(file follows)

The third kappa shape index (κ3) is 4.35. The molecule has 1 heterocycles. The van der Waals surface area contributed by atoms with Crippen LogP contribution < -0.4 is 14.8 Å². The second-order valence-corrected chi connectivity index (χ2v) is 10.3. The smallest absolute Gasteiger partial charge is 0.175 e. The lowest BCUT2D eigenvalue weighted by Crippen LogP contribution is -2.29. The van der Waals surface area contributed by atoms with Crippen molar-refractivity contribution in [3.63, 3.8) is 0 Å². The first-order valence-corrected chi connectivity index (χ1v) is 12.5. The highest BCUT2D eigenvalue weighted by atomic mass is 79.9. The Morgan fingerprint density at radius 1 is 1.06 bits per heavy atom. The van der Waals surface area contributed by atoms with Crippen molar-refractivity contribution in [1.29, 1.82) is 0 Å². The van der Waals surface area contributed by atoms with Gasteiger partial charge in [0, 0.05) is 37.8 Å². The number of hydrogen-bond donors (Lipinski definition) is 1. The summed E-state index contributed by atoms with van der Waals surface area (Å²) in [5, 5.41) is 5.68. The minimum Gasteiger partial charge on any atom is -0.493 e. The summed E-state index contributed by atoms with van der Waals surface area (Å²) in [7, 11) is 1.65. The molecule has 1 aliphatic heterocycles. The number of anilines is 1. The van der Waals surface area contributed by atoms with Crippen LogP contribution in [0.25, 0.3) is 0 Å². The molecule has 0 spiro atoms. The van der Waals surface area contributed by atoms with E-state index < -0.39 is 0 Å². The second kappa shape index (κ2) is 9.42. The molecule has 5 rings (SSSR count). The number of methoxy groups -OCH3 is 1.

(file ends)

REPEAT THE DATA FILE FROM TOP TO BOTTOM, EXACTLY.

The third kappa shape index (κ3) is 4.35. The molecule has 1 heterocycles. The van der Waals surface area contributed by atoms with Crippen LogP contribution < -0.4 is 14.8 Å². The second-order valence-corrected chi connectivity index (χ2v) is 10.3. The smallest absolute Gasteiger partial charge is 0.175 e. The lowest BCUT2D eigenvalue weighted by Crippen LogP contribution is -2.29. The van der Waals surface area contributed by atoms with Crippen molar-refractivity contribution in [3.63, 3.8) is 0 Å². The first-order valence-corrected chi connectivity index (χ1v) is 12.5. The highest BCUT2D eigenvalue weighted by atomic mass is 79.9. The Morgan fingerprint density at radius 1 is 1.06 bits per heavy atom. The van der Waals surface area contributed by atoms with Crippen molar-refractivity contribution in [1.29, 1.82) is 0 Å². The van der Waals surface area contributed by atoms with Gasteiger partial charge in [0, 0.05) is 37.8 Å². The number of hydrogen-bond donors (Lipinski definition) is 1. The summed E-state index contributed by atoms with van der Waals surface area (Å²) in [5, 5.41) is 5.68. The minimum Gasteiger partial charge on any atom is -0.493 e. The summed E-state index contributed by atoms with van der Waals surface area (Å²) in [7, 11) is 1.65. The molecule has 1 aliphatic heterocycles. The number of anilines is 1. The van der Waals surface area contributed by atoms with Crippen LogP contribution in [0.25, 0.3) is 0 Å². The molecule has 0 spiro atoms. The van der Waals surface area contributed by atoms with E-state index < -0.39 is 0 Å². The second kappa shape index (κ2) is 9.42. The molecule has 5 rings (SSSR count). The number of methoxy groups -OCH3 is 1.